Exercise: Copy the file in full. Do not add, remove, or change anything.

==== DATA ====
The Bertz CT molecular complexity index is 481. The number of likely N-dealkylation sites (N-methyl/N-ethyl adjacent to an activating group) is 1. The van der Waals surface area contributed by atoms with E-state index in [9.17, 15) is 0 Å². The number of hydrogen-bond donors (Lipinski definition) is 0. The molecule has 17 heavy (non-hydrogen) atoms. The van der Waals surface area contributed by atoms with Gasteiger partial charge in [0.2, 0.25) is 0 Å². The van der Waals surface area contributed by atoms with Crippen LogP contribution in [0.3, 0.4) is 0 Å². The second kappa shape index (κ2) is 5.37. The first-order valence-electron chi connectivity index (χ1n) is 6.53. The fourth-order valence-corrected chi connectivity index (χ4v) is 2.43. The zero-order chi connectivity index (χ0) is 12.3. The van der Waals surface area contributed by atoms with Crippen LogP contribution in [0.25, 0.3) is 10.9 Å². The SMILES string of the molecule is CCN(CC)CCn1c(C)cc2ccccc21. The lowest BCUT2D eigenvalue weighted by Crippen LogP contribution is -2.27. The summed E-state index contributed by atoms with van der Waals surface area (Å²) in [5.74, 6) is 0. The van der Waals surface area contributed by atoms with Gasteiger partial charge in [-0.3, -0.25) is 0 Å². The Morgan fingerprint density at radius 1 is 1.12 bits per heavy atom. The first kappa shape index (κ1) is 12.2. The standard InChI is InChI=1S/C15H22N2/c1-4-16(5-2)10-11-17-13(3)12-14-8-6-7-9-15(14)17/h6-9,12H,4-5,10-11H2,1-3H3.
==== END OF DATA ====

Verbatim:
The Bertz CT molecular complexity index is 481. The number of likely N-dealkylation sites (N-methyl/N-ethyl adjacent to an activating group) is 1. The van der Waals surface area contributed by atoms with E-state index in [9.17, 15) is 0 Å². The number of hydrogen-bond donors (Lipinski definition) is 0. The molecule has 17 heavy (non-hydrogen) atoms. The van der Waals surface area contributed by atoms with Gasteiger partial charge in [0.2, 0.25) is 0 Å². The van der Waals surface area contributed by atoms with Crippen LogP contribution in [0.3, 0.4) is 0 Å². The second kappa shape index (κ2) is 5.37. The first-order valence-electron chi connectivity index (χ1n) is 6.53. The fourth-order valence-corrected chi connectivity index (χ4v) is 2.43. The zero-order chi connectivity index (χ0) is 12.3. The van der Waals surface area contributed by atoms with Crippen LogP contribution in [0.25, 0.3) is 10.9 Å². The SMILES string of the molecule is CCN(CC)CCn1c(C)cc2ccccc21. The lowest BCUT2D eigenvalue weighted by Crippen LogP contribution is -2.27. The summed E-state index contributed by atoms with van der Waals surface area (Å²) in [5.74, 6) is 0. The van der Waals surface area contributed by atoms with Gasteiger partial charge in [-0.3, -0.25) is 0 Å². The Morgan fingerprint density at radius 1 is 1.12 bits per heavy atom. The first kappa shape index (κ1) is 12.2. The standard InChI is InChI=1S/C15H22N2/c1-4-16(5-2)10-11-17-13(3)12-14-8-6-7-9-15(14)17/h6-9,12H,4-5,10-11H2,1-3H3.